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Bluegrass Market Review | Today’s lawyers are tech savvy

Files, documents and court records may be cyber, but legal smarts is still the killer app

By Robert Hadley

The Fayette County Circuit Court sits next to the District Court in downtown Lexington’s Courthouse Plaza.
The Fayette County Circuit Court sits next to the District Court in downtown Lexington’s Courthouse Plaza.

Kiosks are replacing fast-food workers, driverless vehicles could trim the transportation workforce, and videoconferencing is threatening to make routine doctor’s office visits a thing of the past.

But how has the automation revolution changed the legal profession?

mrbg-cover300As The Lane Report has written about, computerized video technology is standard operating procedure to record trials and present evidence to juries across Kentucky. Genesis of today’s system can be traced to 1982, when Madison Circuit Judge James Chenault was the first to use video recording technology in lieu of traditional court transcriptions.

Today, digital video preserves Kentucky courtroom proceedings and has made the art of electronic presentation more or less essential to most litigators’ arsenal of skills.

But other less outwardly visible technical advancements are quietly changing the legal profession.

Charles Byers, chief information officer of the state’s Administrative Office of the Courts, said CourtNet 2.0, an online system of court records, is the linchpin in a number of projects planned for the commonwealth.

“The Kentucky Court of Justice continues to tackle multiple technology projects on the path towards moving from paper to electronic court records,” he said. “To approach paperless transactions in a traditionally paper-heavy world has required statewide network, security and computing upgrades, the implementation of an enterprise content management system for secure storage, the development of a replacement case management system, and wireless access for all courtrooms.”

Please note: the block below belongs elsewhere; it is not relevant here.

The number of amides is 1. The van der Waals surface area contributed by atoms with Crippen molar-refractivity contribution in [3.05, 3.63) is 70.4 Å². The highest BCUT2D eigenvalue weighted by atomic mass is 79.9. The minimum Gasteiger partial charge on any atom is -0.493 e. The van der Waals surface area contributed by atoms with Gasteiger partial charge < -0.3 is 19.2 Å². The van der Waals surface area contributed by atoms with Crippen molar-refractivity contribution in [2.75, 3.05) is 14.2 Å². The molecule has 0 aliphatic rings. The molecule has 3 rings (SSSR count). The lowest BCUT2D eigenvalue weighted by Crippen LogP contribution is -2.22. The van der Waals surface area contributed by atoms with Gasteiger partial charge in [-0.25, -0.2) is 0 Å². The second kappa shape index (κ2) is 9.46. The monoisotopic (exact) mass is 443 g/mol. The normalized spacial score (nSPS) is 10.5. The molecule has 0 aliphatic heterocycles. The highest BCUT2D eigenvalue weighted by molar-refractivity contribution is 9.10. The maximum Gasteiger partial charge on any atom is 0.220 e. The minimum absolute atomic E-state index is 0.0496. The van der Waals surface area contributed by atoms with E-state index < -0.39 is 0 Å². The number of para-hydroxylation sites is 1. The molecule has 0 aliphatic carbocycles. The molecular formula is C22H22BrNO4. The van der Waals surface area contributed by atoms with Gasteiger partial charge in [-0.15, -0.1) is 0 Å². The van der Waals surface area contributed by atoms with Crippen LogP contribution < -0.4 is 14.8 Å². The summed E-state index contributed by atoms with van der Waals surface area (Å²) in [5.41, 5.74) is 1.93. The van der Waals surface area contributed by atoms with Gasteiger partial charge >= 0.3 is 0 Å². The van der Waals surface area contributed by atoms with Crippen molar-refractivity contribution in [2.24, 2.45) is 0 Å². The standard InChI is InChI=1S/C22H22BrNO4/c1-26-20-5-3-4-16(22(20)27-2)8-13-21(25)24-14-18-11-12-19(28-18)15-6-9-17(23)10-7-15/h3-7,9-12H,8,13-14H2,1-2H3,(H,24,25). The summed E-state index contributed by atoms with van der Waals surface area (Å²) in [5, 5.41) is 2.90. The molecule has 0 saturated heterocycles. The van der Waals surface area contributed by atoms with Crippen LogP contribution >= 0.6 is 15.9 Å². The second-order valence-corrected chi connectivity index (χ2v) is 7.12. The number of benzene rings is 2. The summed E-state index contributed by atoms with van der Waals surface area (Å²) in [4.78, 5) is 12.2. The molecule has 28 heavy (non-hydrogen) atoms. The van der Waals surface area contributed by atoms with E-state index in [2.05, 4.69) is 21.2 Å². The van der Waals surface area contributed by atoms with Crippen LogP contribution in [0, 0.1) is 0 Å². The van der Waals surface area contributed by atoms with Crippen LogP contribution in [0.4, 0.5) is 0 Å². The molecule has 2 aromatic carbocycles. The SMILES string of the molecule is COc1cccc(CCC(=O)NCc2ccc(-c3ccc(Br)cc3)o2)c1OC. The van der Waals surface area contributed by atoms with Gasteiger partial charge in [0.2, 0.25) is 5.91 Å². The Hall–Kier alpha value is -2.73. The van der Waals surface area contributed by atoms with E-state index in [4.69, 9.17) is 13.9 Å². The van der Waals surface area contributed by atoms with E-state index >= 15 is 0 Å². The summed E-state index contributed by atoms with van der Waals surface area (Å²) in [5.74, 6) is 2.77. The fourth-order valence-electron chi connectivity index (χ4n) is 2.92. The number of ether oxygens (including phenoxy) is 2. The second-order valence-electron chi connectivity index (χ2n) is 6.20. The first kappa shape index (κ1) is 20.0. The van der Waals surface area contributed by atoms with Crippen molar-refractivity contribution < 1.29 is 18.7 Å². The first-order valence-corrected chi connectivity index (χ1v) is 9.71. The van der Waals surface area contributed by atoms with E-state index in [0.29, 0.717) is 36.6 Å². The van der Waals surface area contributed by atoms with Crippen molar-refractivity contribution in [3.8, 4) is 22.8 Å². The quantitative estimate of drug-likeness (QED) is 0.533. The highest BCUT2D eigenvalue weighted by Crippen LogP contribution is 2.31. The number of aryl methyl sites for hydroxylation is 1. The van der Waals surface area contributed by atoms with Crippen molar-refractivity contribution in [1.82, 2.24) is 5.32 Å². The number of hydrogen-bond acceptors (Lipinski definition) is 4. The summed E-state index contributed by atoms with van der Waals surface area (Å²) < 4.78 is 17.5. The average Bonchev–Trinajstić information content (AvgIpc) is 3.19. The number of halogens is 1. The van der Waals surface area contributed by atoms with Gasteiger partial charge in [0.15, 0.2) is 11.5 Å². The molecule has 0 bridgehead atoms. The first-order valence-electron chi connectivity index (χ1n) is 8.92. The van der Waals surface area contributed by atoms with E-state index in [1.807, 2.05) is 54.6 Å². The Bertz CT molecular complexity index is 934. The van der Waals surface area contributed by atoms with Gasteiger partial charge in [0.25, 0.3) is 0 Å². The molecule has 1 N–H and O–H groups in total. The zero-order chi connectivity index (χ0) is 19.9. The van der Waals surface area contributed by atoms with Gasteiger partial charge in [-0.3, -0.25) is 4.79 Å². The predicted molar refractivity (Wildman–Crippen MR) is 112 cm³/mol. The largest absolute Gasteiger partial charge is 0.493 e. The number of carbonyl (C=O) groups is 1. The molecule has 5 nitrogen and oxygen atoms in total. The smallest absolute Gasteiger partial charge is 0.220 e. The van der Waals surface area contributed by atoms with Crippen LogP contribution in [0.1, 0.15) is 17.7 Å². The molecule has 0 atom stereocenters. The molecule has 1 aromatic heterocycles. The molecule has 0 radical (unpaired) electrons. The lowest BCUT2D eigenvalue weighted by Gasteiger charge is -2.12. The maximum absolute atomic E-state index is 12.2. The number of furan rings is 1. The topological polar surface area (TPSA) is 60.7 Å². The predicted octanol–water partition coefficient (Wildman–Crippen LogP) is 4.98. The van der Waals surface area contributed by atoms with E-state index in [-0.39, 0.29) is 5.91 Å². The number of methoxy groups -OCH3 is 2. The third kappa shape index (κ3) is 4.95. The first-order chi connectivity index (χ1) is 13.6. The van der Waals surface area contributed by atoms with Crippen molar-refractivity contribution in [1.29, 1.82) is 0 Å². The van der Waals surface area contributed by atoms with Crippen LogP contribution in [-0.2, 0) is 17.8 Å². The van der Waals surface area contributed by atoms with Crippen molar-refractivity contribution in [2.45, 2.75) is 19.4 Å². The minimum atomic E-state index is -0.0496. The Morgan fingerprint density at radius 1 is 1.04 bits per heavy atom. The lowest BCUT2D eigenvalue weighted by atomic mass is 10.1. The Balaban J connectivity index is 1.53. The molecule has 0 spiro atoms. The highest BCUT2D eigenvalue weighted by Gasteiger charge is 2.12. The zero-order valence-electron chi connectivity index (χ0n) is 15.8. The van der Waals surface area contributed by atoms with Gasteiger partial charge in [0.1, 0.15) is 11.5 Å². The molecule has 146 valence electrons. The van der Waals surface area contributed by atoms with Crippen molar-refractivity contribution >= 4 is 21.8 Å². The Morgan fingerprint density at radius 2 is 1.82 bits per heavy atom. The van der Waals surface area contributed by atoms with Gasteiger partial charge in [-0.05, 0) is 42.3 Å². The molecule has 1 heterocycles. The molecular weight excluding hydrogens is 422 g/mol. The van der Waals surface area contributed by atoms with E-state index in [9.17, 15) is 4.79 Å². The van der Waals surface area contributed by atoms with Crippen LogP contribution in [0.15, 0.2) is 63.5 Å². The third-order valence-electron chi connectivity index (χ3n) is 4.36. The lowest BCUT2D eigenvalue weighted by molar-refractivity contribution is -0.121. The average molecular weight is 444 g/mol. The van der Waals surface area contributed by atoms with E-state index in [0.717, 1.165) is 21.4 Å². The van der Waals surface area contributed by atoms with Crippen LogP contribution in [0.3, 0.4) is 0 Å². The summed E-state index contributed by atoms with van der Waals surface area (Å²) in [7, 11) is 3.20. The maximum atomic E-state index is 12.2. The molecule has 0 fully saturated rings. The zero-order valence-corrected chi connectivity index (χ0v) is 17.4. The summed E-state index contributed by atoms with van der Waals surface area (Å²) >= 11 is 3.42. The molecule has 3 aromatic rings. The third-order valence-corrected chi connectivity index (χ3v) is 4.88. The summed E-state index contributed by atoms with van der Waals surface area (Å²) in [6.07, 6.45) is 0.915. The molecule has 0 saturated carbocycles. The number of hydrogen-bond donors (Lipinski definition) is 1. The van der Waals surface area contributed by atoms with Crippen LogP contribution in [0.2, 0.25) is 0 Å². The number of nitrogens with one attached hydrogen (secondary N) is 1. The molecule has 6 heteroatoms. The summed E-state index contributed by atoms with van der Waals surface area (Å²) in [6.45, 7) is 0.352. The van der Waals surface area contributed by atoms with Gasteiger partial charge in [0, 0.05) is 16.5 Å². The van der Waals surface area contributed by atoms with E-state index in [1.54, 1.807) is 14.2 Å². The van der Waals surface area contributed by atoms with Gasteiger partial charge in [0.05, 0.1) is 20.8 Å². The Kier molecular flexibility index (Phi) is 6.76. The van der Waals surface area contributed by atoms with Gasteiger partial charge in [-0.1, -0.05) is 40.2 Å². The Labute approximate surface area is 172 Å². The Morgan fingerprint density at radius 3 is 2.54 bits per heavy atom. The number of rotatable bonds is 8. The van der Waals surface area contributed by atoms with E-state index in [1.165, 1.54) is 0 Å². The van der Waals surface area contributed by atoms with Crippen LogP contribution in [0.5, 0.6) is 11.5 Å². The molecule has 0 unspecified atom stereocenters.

James Frazier III of McBrayer, McGinnis, Leslie & Kirkland PLLC said his firm has implemented a number of technical advancements.

“We’ve upgraded everything about the way we do business internally to take advantage of technology where it can improve our delivery to clients,” Frazier said.

MMLK uses digital document management and communication, web-based tracking of deliveries, an IT firm to maintain hardware and software, and online records to monitor billable time.

“While these changes have resulted in savings through efficiencies for clients, we only consider upgrades that enhance our client experience, which cannot be outsourced,” he said. “Using the latest technology while keeping the human touch remains top-of-mind.”

Rather than researching cases from scratch, the stockpile of briefs, memos and other legal byproducts from cases can be stored in a firm’s document database and readily referenced when similar issues are dealt with. The fact that documents are on a firm’s servers rather than in a paper file makes them much more accessible.

For example, boilerplate documents that can be borrowed from one case to another are often able to drive efficiencies in the courtroom preparation process.

David Brennen, dean of the University of Kentucky College of Law, said tech-savvy lawyers have an advantage.

“The ability of software to read and comprehend legal documents can generate powerful results for attorneys who are willing to learn and capitalize on these advancements,” Brennen said.